Here’s your Canadian Atheist Weekly Update for to .
This week’s items
 Canadian Muslims share experiences of Islamophobia in new report
This should have been a very busy week for Weekly Update, with a ton of stories to report on. It was World Interfaith Harmony Week. Also, Tuesday was World Hijab Day. And, most notably of all, January 29th was the first National Day of Action Against Islamophobia after the day was designated last year, on the fourth anniversary of the Québec mosque massacre.
So that would make it five years, last Saturday, since the massacre of six Muslims by a Trump-inspired lunatic who objected to the Trudeau government, which you would think would be a pretty big news story. However, it was drowned out… by the coverage of a convoy of Trump-inspired lunatics who object to the Trudeau government. Which, honestly… I mean, yeah, the irony kinda points itself out.
Anywho, you may not have heard amidst the news media masturbating over a bunch of swastika-totin’ truckers, but quite a bit happened on the front of the fight against islamophobia. Winnipeg city council had originally voted (unanimously) to donate $100,000 to the fight against Bill 21… but after they couldn’t find the money in their budget, they scaled back a bit. Now they’re giving $20,000 out of the mayor’s personal budget, and a couple of councillors are also chipping in with their own private cash.
This coming week, London (Ontario) is going to consider the recommendations of a report on islamophobia that was commissioned after the murder of the Afzaal family last June. The headline item is a proposed permanent memorial to the four victims. But in my opinion, the more interesting proposal is “beefing up” the city’s nuisance bylaws, so that harassment of Muslims, immigrants, or newcomers can result in charges, and, presumably, fines.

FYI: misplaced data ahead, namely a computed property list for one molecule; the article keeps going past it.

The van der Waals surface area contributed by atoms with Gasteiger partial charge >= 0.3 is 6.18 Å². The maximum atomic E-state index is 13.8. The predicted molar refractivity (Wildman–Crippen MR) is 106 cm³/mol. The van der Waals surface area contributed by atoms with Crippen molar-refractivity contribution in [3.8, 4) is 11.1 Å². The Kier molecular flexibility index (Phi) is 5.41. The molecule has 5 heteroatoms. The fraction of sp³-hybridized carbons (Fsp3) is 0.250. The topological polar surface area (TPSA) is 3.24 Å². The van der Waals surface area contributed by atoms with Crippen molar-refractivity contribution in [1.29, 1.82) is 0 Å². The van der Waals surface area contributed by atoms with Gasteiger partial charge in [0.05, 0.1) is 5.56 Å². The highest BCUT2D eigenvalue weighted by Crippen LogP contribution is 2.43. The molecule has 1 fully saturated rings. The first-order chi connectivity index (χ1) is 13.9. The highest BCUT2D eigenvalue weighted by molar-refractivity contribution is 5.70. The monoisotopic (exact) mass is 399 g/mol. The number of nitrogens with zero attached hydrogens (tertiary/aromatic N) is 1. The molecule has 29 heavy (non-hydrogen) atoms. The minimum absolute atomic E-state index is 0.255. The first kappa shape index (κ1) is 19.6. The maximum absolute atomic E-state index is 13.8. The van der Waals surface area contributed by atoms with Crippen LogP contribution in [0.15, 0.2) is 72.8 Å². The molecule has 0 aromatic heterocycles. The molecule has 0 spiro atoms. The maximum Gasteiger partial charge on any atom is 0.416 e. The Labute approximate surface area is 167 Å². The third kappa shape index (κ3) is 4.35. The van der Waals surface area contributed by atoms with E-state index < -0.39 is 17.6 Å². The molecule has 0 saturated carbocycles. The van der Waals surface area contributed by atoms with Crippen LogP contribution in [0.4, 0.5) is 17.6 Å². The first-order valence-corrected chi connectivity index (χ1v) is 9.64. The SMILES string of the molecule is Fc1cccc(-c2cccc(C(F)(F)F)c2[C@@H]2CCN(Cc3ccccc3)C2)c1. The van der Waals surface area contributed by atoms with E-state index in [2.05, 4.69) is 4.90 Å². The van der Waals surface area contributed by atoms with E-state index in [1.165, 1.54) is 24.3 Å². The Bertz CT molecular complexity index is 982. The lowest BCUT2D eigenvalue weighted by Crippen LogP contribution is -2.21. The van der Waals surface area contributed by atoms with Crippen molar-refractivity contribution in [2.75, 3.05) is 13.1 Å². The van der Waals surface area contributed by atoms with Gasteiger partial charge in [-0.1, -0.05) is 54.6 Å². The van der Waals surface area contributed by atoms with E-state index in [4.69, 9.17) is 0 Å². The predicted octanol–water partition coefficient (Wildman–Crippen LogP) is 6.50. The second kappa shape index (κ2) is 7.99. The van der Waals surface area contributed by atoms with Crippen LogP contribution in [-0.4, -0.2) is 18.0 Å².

Finally, as the article this item references mentions, the federal government is creating an islamophobia czar. Naturally, it’s not clear what this new appointee will actually do, or what powers they will have—there were far more substantive recommendations in the report that the feds have yet to commit to. But at least it’s something, I guess.
 Charter challenge by 2 Ontario churches opposed to public health restrictions gets underway Monday
This is, unless I’m forgetting something, the first major challenge to public health restrictions by churches in Ontario. There have been other, similar challenges in other provinces, of course. None have gone well for the churches.
And, as the expert quoted in the article mentions, it doesn’t seem likely this case will go well for the churches either. There is no argument that public health restrictions interfere with freedom of religion. But that’s not a problem in a secular state; laws are allowed to interfere with religious practice, so long as the interference can be reasonably justified. That’s the only question that needs to be addressed: is the interference justified?
Unfortunately, assuming that it is is not a slam-dunk. The problem is the relentless jerking around of public health restrictions that all provincial governments—and the feds—have engaged in. They institute lockdowns… then they roll them back… then they create limitations on the size of public gatherings… then they ease those restrictions… then they make new limitations… then change the rules again and again. So it is theoretically possible for the churches to argue that the restrictions are all bullshit; performative public policy just so the government can look like they’re doing something.
However, that seems unlikely. More likely than not, this challenge will shake out the same as the others… in a loss for the churches.